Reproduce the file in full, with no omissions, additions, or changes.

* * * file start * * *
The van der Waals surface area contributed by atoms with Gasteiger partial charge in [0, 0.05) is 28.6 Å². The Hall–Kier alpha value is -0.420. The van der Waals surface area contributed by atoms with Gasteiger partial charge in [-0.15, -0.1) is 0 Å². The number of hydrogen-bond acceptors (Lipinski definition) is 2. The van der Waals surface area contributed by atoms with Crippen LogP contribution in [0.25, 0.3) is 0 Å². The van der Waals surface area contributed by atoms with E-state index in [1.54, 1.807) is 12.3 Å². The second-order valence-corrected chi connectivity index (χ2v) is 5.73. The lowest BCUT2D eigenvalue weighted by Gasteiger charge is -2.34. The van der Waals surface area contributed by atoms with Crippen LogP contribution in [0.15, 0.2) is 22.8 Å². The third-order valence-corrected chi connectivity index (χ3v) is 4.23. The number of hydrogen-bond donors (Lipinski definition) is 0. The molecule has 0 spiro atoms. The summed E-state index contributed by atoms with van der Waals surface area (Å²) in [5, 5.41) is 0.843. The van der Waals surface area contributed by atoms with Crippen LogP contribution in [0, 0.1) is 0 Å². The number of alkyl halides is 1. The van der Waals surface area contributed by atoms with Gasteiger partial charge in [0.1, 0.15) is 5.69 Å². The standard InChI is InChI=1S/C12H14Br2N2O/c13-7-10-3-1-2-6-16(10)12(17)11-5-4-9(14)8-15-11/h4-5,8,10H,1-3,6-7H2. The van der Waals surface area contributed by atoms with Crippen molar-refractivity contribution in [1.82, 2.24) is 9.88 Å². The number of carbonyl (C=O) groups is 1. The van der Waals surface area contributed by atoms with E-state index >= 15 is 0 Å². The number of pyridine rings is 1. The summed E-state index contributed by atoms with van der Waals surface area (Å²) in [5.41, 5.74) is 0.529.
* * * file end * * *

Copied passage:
The van der Waals surface area contributed by atoms with Gasteiger partial charge in [0, 0.05) is 28.6 Å². The Hall–Kier alpha value is -0.420. The van der Waals surface area contributed by atoms with Gasteiger partial charge in [-0.15, -0.1) is 0 Å². The number of hydrogen-bond acceptors (Lipinski definition) is 2. The van der Waals surface area contributed by atoms with Crippen LogP contribution in [0.25, 0.3) is 0 Å². The van der Waals surface area contributed by atoms with E-state index in [1.54, 1.807) is 12.3 Å². The second-order valence-corrected chi connectivity index (χ2v) is 5.73. The lowest BCUT2D eigenvalue weighted by Gasteiger charge is -2.34. The van der Waals surface area contributed by atoms with Crippen LogP contribution in [0.15, 0.2) is 22.8 Å². The third-order valence-corrected chi connectivity index (χ3v) is 4.23. The number of hydrogen-bond donors (Lipinski definition) is 0. The molecule has 0 spiro atoms. The summed E-state index contributed by atoms with van der Waals surface area (Å²) in [5, 5.41) is 0.843. The van der Waals surface area contributed by atoms with Crippen LogP contribution in [0, 0.1) is 0 Å². The number of alkyl halides is 1. The van der Waals surface area contributed by atoms with Gasteiger partial charge in [0.1, 0.15) is 5.69 Å². The standard InChI is InChI=1S/C12H14Br2N2O/c13-7-10-3-1-2-6-16(10)12(17)11-5-4-9(14)8-15-11/h4-5,8,10H,1-3,6-7H2. The van der Waals surface area contributed by atoms with Crippen molar-refractivity contribution in [1.82, 2.24) is 9.88 Å². The number of carbonyl (C=O) groups is 1. The van der Waals surface area contributed by atoms with E-state index >= 15 is 0 Å². The number of pyridine rings is 1. The summed E-state index contributed by atoms with van der Waals surface area (Å²) in [5.41, 5.74) is 0.529.